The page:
6. Sodium intake of a city population in Korea estimated by 24-h urine collection method vol.67, pp.8, 2013,
  7. Web-Based KNHANES System in Cloud Computing vol.17, pp.3, 2014,
  8. High Sodium Intake in Women with Metabolic Syndrome vol.44, pp.1, 2014,
  9. Investigation of variations in energy, macronutrients and sodium intake based on the places meals are provided: Using the Korea National Health and Nutrition Examination Survey (KNHANES, 1998-2009) vol.8, pp.1, 2014,
  10. Urinary sodium-to-potassium ratio: it may be SMART, but is it easy? vol.20, pp.04, 2017,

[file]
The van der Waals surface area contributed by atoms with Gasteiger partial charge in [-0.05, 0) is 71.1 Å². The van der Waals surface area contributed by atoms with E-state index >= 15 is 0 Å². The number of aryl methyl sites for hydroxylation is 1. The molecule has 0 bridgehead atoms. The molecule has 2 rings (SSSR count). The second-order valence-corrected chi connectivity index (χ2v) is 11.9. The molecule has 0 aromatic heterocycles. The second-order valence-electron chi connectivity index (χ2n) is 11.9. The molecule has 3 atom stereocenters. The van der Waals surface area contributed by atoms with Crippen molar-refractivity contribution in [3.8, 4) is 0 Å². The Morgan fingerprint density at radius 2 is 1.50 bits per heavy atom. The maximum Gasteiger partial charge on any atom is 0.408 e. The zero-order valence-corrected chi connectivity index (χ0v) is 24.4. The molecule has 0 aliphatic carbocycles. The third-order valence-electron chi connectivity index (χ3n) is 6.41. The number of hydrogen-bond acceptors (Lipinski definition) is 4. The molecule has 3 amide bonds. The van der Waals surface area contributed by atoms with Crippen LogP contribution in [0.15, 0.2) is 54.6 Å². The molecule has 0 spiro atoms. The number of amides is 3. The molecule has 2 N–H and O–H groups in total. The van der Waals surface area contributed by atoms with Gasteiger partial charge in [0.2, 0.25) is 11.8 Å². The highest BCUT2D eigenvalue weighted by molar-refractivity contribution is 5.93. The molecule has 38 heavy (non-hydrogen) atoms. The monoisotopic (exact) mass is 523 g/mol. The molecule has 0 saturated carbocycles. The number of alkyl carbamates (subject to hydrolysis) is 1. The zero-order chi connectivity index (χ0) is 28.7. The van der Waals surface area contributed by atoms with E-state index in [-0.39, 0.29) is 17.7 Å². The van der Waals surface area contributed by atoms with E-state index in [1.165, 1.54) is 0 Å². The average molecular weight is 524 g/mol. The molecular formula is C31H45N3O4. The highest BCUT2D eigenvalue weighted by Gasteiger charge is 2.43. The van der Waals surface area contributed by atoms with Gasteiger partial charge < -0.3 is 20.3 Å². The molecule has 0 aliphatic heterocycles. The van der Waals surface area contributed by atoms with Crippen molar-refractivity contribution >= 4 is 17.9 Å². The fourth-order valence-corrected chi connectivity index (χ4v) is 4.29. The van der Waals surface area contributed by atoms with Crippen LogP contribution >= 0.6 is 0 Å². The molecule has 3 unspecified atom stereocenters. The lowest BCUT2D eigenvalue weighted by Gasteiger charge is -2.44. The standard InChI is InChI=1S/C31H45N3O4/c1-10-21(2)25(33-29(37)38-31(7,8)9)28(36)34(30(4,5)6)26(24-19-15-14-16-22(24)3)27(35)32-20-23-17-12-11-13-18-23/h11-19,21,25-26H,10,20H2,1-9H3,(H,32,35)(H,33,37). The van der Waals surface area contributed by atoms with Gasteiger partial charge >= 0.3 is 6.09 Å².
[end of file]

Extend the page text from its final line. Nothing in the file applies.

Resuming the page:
11. Nutrients intake, and serum calcium and phosphorus levels: An evidence-based study pp.08878013, 2017,
  12. Association of Habitually Low Intake of Dietary Calcium with Blood Pressure and Hypertension in a Population with Predominantly Plant-Based Diets vol.10, pp.5, 2018,